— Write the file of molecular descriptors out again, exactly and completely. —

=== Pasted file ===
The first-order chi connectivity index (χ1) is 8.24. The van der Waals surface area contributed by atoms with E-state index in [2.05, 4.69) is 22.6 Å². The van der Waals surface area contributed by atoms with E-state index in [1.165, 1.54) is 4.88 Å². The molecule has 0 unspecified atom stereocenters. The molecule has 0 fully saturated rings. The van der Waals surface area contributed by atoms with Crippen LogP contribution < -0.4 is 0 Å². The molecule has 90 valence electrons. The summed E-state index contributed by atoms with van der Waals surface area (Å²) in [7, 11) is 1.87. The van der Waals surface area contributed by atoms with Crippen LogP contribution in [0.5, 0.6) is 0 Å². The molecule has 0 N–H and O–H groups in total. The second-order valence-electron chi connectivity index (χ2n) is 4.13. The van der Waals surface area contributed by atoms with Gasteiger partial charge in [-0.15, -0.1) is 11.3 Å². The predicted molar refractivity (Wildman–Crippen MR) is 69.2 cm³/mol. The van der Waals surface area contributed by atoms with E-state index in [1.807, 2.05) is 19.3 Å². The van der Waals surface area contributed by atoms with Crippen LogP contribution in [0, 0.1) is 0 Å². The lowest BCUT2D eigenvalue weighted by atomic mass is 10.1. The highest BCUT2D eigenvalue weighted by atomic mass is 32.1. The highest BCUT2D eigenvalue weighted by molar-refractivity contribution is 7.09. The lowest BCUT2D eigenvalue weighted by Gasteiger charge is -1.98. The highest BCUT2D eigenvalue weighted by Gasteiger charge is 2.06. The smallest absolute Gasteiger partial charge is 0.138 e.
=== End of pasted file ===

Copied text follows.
The first-order chi connectivity index (χ1) is 8.24. The van der Waals surface area contributed by atoms with E-state index in [2.05, 4.69) is 22.6 Å². The van der Waals surface area contributed by atoms with E-state index in [1.165, 1.54) is 4.88 Å². The molecule has 0 unspecified atom stereocenters. The molecule has 0 fully saturated rings. The van der Waals surface area contributed by atoms with Crippen LogP contribution < -0.4 is 0 Å². The molecule has 90 valence electrons. The summed E-state index contributed by atoms with van der Waals surface area (Å²) in [7, 11) is 1.87. The van der Waals surface area contributed by atoms with Crippen LogP contribution in [0.5, 0.6) is 0 Å². The molecule has 0 N–H and O–H groups in total. The second-order valence-electron chi connectivity index (χ2n) is 4.13. The van der Waals surface area contributed by atoms with Gasteiger partial charge in [-0.15, -0.1) is 11.3 Å². The predicted molar refractivity (Wildman–Crippen MR) is 69.2 cm³/mol. The van der Waals surface area contributed by atoms with E-state index in [1.807, 2.05) is 19.3 Å². The van der Waals surface area contributed by atoms with Crippen LogP contribution in [0, 0.1) is 0 Å². The lowest BCUT2D eigenvalue weighted by atomic mass is 10.1. The highest BCUT2D eigenvalue weighted by atomic mass is 32.1. The highest BCUT2D eigenvalue weighted by molar-refractivity contribution is 7.09. The lowest BCUT2D eigenvalue weighted by Gasteiger charge is -1.98. The highest BCUT2D eigenvalue weighted by Gasteiger charge is 2.06. The smallest absolute Gasteiger partial charge is 0.138 e.